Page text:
Foreign capital inflow seen to plunge by 41% in 2020
The Philippines is seen to post the biggest drop in foreign capital inflows among emerging Asian economies this year even as the solid macro fundamentals prepandemic would facilitate a regionwide rebound next year, the Washington-based Institute of International Finance (IIF) said.
“We expect nonresident capital flows to the Asia-6—India, Indonesia, South Korea, Malaysia, the Philippines and Thailand—to decline in the second half of 2020, following a temporary pickup in the second quarter. For the full year, we project flows to come in at $210 billion—a drop of roughly 25 percent from $282 billion in 2019, largely as a result of sharply lower portfolio capital inflows as well as weaker foreign direct investment,” the IIF said in an Oct. 21 report titled “EM Asia: Gradual Recovery in Capital Flows.”
In the Philippines, which the IIF noted had the most stringent COVID-19 lockdown in the region, foreign capital flows were projected to shrink by 41 percent, the largest drop in Asia-6, equivalent to $7 billion.
“The country also reinstituted restrictions in August, which have led to further damage to the economy,” the IIF added, referring to the two-week modified enhanced community quarantine imposed in Metro Manila and four neighboring provinces, which accounted for half of the economy.
In terms of the volume of foreign capital flows, India—the second most badly hit by COVID-19 infections next to the United States—will shed the biggest amount or $38 billion, about half of Asia-6’s total.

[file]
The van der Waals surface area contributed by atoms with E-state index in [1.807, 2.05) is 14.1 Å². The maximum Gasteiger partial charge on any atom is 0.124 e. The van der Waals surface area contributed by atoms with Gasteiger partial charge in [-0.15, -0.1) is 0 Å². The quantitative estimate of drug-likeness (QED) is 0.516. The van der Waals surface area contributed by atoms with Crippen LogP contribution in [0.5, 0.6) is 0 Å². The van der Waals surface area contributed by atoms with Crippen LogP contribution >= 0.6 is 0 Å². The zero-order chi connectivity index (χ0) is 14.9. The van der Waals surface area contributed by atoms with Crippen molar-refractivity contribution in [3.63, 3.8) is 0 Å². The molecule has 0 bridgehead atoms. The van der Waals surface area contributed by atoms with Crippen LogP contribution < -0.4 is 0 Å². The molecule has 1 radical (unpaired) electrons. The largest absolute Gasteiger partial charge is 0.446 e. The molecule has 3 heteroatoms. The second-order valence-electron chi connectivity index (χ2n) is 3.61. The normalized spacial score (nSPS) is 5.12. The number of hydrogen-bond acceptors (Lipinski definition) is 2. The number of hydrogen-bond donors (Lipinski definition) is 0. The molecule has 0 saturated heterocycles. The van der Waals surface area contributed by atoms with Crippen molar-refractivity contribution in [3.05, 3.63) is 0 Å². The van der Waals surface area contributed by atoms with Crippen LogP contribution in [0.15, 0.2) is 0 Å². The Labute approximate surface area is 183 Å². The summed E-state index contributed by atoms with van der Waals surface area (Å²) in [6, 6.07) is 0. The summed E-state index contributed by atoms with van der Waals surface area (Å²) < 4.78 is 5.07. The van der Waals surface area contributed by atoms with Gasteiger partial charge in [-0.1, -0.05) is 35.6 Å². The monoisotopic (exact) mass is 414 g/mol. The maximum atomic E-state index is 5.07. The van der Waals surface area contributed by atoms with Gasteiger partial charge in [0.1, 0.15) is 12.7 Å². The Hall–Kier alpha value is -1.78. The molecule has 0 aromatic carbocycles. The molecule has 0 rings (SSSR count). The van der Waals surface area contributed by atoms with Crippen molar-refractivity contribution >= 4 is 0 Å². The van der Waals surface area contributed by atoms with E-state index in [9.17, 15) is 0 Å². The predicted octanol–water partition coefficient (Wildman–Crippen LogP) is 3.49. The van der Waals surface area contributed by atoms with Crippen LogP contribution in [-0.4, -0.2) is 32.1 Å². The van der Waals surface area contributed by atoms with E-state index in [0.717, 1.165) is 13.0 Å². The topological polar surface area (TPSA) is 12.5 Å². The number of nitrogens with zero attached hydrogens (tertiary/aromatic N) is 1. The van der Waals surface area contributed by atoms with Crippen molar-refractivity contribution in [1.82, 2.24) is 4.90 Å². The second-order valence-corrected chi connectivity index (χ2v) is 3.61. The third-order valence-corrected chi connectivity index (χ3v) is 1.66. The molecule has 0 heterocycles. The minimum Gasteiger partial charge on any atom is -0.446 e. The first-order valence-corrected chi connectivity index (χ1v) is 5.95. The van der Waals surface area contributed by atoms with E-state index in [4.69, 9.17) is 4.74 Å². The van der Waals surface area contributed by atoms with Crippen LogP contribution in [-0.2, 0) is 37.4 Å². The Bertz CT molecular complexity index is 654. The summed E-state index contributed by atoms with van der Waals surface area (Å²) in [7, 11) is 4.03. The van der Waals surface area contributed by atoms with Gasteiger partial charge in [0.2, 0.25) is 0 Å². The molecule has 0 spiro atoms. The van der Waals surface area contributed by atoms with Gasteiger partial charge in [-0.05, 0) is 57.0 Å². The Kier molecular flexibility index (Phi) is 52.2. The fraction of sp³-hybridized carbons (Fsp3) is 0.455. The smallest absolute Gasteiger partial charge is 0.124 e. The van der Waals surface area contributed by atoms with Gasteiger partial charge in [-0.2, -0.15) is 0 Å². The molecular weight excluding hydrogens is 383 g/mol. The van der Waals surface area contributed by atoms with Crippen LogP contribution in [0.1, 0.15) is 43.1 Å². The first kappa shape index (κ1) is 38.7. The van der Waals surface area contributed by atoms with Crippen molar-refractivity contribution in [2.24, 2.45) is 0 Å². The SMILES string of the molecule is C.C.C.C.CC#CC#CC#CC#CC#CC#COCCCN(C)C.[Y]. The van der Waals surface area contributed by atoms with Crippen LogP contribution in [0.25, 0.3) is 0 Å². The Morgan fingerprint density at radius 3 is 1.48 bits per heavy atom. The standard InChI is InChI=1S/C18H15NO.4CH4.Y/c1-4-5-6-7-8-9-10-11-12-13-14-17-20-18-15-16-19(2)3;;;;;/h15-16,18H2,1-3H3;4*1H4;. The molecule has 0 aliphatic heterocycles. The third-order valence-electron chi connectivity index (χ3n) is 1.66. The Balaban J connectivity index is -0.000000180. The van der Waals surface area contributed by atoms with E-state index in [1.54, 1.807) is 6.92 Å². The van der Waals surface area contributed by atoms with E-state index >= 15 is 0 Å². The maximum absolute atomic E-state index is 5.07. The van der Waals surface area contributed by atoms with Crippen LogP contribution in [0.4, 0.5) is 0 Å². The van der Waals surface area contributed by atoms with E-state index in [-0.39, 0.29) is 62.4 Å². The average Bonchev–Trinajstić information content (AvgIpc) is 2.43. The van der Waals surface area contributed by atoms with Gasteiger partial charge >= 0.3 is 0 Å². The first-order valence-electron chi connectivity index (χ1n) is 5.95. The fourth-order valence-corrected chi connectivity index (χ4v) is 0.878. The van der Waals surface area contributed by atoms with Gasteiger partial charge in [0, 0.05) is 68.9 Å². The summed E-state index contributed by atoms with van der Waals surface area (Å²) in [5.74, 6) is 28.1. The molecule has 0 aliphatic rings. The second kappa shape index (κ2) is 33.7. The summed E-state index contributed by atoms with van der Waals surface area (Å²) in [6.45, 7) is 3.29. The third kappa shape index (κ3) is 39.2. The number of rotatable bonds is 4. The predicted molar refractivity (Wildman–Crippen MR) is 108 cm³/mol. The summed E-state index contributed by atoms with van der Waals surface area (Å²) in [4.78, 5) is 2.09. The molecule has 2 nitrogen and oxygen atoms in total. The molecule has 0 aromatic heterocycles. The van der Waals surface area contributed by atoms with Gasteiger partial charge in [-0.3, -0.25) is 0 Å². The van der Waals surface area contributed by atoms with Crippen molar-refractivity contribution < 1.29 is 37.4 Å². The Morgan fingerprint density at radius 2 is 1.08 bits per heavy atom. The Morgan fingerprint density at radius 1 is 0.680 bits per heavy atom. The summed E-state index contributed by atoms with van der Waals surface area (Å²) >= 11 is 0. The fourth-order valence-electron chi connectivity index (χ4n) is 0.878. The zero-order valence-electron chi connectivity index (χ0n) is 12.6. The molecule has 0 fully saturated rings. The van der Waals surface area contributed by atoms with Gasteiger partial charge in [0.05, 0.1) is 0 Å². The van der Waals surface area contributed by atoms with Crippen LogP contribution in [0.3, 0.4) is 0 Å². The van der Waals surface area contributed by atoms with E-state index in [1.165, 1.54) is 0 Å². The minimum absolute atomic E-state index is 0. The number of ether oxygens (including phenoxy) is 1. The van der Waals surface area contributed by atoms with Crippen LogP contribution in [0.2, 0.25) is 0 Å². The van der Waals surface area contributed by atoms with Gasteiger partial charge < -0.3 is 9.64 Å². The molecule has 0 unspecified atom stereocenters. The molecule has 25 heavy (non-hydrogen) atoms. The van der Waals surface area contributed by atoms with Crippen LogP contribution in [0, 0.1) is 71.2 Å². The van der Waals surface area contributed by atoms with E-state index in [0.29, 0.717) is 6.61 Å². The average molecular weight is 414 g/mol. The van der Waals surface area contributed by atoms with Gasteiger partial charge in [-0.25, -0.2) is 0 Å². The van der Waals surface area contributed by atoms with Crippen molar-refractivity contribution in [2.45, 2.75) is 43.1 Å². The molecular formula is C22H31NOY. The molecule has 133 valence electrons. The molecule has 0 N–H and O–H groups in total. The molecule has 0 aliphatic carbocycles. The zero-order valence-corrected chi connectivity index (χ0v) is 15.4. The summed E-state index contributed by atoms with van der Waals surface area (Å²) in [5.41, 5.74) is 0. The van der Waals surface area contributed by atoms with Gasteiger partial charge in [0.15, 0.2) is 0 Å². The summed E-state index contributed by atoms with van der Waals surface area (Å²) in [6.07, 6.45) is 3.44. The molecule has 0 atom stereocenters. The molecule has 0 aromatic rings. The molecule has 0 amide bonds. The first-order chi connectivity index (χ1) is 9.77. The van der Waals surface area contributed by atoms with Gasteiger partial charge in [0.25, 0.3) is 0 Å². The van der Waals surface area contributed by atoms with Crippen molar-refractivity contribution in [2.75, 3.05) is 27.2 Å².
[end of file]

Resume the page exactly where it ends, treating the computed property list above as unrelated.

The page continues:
The IIF nonetheless noted that the Philippines and India were able to revert their current account deficits to surpluses while Indonesia’s deficit narrowed as they accumulated reserves when capital flows stabilized despite the pandemic-induced global recession.
The Bangko Sentral ng Pilipinas reported last week that the country’s gross international reserves exceeded $100 billion for the first time in September.
With economic recovery expected next year, nonresident capital flows to these six emerging Asian countries were expected to rise to $275 billion in 2021, although still below the prepandemic level.
“The Asia-6 are benefiting from better growth prospects, solid macro fundamentals, the advancement of reforms and strong external positions,” the IIF said.
However, the IIF warned that the top downside risk for these emerging Asian economies remained “a new wave of COVID-19 infections, similar to current developments in Europe and the US, and the potential need for renewed lockdowns.”
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